6 Carbon monoxide (CO) Carbon monoxide, a colorless, odorless, poisonous gas, is generated in an engine when it is operated with a fuel rich equivalence ratio. When there is not enough oxygen to convert all carbon to CO2, some fuel does not get burned and some carbon ends up as CO. Typically the exhaust of an SI engine will be about 0.2% to 5% carbon monoxide. Not only CO is considered undesirable emission, but it also represents lost chemical energy that was not fully utilized in the engine. CO is a fuel can be combusted to supply additional thermal energy: CO+1/2 O CO2 + heat Maximum CO is generated when an engine runs rich, such as when starting or when accelerating under load. Even when the intake air fuel mixture is stoichiometric or lean, some CO will be generated in the engine. Poor mixing, local rich regions, and incomplete combustion will create some CO. A well designed SI engine operating under ideal conditions can have an exhaust mole fraction of CO as low as Compression Engines (CI) that operate overall lean generally have a very low CO emissions.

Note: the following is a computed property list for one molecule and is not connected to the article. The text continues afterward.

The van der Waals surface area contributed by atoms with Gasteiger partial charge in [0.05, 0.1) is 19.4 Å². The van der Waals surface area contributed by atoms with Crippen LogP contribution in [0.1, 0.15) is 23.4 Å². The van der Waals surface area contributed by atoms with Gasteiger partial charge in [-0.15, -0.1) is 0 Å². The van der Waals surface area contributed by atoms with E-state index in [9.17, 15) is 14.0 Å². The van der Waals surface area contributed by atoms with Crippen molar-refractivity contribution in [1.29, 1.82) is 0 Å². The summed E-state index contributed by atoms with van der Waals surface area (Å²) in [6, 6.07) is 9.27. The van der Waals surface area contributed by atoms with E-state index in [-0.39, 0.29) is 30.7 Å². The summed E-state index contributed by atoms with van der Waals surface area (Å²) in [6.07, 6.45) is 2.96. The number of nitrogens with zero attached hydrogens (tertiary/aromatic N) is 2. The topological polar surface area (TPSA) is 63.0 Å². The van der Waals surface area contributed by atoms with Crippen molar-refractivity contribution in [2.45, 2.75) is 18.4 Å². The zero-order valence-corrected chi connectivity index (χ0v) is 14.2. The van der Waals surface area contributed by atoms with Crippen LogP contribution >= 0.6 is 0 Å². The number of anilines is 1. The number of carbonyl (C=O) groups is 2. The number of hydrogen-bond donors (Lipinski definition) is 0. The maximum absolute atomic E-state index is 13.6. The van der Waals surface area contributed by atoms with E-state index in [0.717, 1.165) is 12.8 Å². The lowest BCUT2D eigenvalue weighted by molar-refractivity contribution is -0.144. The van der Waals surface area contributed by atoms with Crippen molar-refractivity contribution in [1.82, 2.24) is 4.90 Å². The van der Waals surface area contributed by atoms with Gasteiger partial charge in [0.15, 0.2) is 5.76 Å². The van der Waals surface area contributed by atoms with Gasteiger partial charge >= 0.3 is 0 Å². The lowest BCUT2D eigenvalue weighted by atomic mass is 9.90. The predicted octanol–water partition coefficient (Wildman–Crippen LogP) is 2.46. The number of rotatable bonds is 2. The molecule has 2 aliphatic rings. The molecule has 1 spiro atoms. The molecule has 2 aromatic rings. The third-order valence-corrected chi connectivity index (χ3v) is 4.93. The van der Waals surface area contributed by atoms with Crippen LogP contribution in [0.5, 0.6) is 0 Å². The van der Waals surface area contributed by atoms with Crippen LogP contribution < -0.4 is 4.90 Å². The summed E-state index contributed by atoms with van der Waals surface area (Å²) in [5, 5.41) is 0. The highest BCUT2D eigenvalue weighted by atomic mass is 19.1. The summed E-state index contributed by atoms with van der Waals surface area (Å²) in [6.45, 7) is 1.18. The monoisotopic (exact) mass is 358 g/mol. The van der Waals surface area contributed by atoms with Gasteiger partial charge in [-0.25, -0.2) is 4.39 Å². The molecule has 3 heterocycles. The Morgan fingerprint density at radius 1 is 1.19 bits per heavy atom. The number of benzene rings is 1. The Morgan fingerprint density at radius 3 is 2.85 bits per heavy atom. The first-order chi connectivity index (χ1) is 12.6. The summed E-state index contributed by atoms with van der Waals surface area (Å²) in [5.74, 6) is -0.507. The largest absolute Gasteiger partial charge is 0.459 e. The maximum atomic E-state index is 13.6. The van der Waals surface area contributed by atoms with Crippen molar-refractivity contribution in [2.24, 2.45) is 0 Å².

7 Oxides of Nitrogen (NOx)